Medical: Tips for Visiting a Doctor

Make the most of your appointment

  1. Arrive on time. If you arrive late, it could reduce the amount of time you get to spend with your doctor, making both of you feel rushed and cutting down on the time you have to discuss your concerns. Bring your provincial health care card with you.
  2. Write down any questions or concerns you have before the appointment, and bring your list with you. Go over the list with your doctor and make sure you don’t forget anything.
  3. Don’t be shy or feel embarrassed when discussing sensitive topics. Probably, your doctor has seen the problem before and is there to help you, not to judge you.
  4. Ask everything. Don’t be afraid to ask your doctor about particular treatments you may have read about or heard about; but be prepared to listen to what the doctor has to say – whether good or bad. Doctors appreciate an informed patient, but if you come in and try to diagnose yourself or tell them how to treat your condition it can be frustrating for both of you. Ask open-ended questions such as “What can you tell me about this treatment?”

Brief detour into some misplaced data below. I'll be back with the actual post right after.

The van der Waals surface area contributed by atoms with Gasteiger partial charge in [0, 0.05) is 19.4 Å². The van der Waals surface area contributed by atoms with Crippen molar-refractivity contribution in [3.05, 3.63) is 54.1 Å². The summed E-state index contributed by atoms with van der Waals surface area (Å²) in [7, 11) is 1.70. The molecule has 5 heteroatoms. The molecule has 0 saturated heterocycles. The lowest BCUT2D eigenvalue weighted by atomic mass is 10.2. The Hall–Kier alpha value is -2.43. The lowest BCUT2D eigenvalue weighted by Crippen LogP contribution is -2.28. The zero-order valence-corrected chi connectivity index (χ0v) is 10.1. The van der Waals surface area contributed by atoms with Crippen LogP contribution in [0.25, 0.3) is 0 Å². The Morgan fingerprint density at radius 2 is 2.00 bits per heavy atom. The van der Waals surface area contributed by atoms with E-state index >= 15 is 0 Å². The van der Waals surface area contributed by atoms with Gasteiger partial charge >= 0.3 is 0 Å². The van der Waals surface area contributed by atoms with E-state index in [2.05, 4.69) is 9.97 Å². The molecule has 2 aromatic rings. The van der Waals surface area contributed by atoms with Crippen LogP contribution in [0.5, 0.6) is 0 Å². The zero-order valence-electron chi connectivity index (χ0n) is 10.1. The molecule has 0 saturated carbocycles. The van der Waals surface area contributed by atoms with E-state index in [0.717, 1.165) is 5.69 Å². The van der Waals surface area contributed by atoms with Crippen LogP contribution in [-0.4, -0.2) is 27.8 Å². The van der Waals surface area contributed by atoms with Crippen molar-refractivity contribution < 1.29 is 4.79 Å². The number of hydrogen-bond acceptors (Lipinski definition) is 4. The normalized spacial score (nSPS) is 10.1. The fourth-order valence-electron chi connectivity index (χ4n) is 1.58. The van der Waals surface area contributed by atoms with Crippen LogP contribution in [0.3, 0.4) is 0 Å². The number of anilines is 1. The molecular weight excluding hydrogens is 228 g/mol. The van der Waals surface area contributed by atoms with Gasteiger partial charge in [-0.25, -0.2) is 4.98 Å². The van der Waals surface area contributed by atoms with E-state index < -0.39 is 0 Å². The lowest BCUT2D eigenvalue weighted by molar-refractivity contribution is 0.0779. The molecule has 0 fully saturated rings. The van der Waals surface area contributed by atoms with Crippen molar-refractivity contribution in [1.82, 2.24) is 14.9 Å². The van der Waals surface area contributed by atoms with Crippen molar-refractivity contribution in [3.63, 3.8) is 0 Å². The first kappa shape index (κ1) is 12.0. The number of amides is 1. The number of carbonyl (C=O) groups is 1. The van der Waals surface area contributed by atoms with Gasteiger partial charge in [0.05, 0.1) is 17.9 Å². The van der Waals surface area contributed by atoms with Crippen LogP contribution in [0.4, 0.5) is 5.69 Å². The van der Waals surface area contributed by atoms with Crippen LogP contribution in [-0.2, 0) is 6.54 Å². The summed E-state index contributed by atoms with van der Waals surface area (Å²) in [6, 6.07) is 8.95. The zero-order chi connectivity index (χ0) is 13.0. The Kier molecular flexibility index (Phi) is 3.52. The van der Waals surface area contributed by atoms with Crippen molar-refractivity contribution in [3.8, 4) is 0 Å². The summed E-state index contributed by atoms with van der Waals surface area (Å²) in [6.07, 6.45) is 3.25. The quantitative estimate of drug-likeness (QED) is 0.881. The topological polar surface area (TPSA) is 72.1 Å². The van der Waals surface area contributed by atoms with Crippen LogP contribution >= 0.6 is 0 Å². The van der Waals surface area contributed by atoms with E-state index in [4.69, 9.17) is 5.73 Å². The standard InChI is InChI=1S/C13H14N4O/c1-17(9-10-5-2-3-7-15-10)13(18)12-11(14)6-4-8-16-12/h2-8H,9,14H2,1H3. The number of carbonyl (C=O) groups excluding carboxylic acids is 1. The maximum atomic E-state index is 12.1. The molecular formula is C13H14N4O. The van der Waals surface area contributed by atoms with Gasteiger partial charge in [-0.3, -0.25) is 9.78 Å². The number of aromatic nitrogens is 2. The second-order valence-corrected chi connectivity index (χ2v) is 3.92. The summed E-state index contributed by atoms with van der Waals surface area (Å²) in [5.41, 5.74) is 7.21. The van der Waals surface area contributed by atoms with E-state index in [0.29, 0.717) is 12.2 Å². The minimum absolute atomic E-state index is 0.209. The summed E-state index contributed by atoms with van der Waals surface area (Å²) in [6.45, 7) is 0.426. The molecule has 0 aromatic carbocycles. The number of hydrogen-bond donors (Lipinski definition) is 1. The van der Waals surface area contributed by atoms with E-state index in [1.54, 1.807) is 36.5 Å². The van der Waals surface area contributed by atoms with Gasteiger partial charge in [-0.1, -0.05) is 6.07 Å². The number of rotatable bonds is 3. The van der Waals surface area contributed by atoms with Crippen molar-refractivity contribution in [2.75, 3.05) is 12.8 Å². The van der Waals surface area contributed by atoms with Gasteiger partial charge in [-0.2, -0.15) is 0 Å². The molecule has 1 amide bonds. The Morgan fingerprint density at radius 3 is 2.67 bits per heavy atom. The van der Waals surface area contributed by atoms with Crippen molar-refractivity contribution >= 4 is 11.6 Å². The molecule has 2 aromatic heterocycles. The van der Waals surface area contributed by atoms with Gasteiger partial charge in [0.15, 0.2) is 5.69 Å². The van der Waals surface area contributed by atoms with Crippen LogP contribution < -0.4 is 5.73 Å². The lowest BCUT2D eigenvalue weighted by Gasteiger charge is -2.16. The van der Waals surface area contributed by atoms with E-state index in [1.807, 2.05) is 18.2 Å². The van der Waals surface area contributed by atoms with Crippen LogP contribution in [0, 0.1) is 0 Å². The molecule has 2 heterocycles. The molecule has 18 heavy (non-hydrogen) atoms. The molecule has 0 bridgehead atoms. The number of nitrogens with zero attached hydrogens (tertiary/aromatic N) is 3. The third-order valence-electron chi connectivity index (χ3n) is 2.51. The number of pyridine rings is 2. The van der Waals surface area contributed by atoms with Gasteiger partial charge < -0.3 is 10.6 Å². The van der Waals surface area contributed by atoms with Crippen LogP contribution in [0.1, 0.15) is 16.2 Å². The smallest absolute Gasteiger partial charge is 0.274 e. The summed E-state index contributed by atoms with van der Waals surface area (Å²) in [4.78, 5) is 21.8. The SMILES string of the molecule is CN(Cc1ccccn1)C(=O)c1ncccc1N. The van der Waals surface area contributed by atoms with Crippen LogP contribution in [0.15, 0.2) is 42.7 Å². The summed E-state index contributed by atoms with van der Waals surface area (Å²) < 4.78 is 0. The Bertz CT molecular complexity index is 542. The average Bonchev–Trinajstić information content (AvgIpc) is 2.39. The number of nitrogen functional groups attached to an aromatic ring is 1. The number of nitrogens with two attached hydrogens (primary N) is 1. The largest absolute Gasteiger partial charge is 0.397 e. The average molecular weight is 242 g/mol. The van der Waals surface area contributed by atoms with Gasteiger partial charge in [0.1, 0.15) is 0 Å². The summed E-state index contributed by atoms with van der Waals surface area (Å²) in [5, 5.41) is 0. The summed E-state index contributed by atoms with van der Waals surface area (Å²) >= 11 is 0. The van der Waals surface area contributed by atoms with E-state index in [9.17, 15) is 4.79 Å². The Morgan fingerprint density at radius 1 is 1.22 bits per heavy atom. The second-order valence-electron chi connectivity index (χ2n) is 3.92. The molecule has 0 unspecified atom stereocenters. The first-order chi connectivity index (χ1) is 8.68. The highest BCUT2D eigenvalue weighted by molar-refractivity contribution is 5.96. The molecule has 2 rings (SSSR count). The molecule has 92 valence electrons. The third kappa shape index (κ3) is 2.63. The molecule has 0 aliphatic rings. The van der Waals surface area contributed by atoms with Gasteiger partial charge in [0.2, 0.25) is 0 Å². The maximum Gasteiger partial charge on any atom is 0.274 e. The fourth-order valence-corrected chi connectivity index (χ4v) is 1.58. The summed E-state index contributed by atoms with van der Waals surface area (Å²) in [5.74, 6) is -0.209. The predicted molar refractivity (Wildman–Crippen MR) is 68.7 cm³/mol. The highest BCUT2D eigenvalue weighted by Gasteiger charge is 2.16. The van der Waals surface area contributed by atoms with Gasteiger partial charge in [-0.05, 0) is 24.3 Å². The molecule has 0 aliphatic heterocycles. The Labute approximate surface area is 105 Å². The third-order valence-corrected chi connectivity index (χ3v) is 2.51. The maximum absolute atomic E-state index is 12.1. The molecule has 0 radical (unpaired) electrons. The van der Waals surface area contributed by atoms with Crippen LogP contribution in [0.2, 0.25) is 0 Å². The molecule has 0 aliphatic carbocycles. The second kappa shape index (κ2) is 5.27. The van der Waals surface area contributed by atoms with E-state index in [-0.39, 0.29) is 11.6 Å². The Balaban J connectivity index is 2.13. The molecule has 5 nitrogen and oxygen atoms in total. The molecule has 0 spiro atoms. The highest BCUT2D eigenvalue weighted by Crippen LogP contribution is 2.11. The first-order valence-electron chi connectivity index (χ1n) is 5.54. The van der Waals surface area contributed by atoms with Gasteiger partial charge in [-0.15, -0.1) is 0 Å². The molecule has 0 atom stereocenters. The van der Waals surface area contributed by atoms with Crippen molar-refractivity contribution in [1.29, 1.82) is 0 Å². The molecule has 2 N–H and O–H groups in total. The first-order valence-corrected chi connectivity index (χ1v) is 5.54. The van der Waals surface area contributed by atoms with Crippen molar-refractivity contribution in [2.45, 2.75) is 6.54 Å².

5. When you are listing your symptoms, be as specific as possible. Note the duration (how long they last), frequency (how often they happen), timing (what time of day they usually happen), severity (how much they hurt), and whether there seem to be any associated triggers or patterns (for example, "they only happen when I bend over like this").
  6. Be honest. Your doctor can only help you if he or she has an accurate understanding of what is going on. So from questions about your symptoms to your lifestyle to other medications you may be using, make sure to answer your doctor’s queries as accurately and honestly as you can. If you are taking several medications, it is a good idea to write them down and bring that list to the doctor's office.
  7. Make sure you understand what your doctor says. You should leave your doctor’s office with a clear understanding of your condition, your treatment, and any follow-up appointments, tests, or other care you may require. If you don’t understand something ask your doctor again, or ask him to write it down, even to make a drawing, whatever you need.